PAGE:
Guaido said in an interview with CNN in Spanish on Monday that Venezuela's opposition-controlled congress had approved a measure asking foreign nations to ensure the country's assets aren't "looted" by Maduro.
Some 75 per cent of the country's cash-generating oil shipments go the U.S., according to Barclays, but Mr Maduro retains the support of Russia, China, Turkey and Iran and is likely to divert shipments to them.
But the PDVSA could avoid the sanctions - by recognising Guaido as Venezuela's leader. And US intervention is not something they want.
US Treasury Secretary Steven Mnuchin said the sanctions could be avoided if Mr Guaido is given full power.
"The path to sanctions relief for PDVSA is through the expeditious transfer of control to the interim president or a subsequent, democratically elected government".
Meanwhile, the Treasury has been issuing general licenses that authorize certain transactions and activities related to PDVSA and its subsidiaries within specified timeframes.
The U.S. government's decision to impose sweeping sanctions on Venezuela's state oil company appears to be, in essence, a ban on selling the country's crude to the U.S - and potentially across the world.
Venezuela is very reliant on the U.S. for its oil revenue, sending 41 percent of its oil exports to the U.S. Maduro could however divert the roughly 500,000 barrels per day of oil now being sold to Gulf Coast refineries to markets in Russia, China, India, Malaysia, and Thailand. However, so far, Mr Maduro has retained the backing of the powerful armed forces, as well as support from Russian Federation and China. Guaido is the leader of the country's National Assembly, and declared himself the interim president of Venezuela last week. "Valero will continue to support the administration and will provide officials with relevant information that will help the USA refining system to function efficiently and effectively" a spokeswoman said Monday.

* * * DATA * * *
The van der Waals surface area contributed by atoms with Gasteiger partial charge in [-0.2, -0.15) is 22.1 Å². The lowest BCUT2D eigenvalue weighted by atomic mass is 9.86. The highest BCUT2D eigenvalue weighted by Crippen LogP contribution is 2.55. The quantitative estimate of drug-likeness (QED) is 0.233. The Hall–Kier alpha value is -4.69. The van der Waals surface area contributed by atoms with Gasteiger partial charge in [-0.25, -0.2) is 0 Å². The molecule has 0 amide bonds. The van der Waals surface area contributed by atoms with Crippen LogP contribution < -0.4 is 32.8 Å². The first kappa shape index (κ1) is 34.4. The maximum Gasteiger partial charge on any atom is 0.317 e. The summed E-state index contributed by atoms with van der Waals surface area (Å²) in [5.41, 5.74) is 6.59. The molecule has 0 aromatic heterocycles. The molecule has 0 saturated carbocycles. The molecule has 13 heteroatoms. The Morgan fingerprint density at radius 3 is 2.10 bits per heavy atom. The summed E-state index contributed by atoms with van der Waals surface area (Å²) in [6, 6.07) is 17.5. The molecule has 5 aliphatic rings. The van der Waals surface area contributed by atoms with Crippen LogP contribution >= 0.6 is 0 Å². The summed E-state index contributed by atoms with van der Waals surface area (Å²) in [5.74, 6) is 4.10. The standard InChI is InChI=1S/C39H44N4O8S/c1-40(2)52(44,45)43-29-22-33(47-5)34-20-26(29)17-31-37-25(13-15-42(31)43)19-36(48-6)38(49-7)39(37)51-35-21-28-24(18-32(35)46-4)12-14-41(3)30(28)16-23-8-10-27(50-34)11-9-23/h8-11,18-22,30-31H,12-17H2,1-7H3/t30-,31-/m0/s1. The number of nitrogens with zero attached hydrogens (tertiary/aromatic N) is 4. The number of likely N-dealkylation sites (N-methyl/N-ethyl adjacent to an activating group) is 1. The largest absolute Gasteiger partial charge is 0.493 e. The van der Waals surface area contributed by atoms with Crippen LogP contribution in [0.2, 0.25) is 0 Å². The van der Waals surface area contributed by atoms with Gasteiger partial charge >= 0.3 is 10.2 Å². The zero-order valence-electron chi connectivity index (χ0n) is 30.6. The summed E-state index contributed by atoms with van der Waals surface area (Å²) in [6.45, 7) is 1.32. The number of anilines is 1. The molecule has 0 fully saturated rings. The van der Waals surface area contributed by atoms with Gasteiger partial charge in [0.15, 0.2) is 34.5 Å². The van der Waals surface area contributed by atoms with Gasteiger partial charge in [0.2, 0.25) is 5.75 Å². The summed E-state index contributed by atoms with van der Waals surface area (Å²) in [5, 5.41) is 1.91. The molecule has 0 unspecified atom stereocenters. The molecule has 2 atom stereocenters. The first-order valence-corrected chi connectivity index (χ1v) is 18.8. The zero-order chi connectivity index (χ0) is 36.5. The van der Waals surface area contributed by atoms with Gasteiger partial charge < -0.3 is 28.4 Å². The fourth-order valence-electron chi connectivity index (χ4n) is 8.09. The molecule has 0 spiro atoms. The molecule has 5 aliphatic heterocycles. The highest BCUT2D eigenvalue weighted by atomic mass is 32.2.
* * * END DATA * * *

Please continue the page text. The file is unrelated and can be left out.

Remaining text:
Without a source of revenue or control of the military, he faces hard odds in assuming leadership of the country, despite support across most of the Western Hemisphere.
Guaido has been recognized as the nation's rightful leader by two dozen nations that contend the re-election of socialist President Nicolas Maduro was a sham, in part because his strongest opponents were barred from running. This comes amid a US-backed coup attempt in their country.
Foreign Ministry spokesman Geng Shuang said historical experience showed foreign interference "only makes situations more complicated".
China maintains that all countries should adhere to the purposes and principles of the United Nations Charter, especially the norms of worldwide relations and global law, such as non-interference in each other's internal affairs, mutual respect for sovereignty and territorial integrity, and refraining from the threat of force, spokesperson Hua Chunying told a press briefing.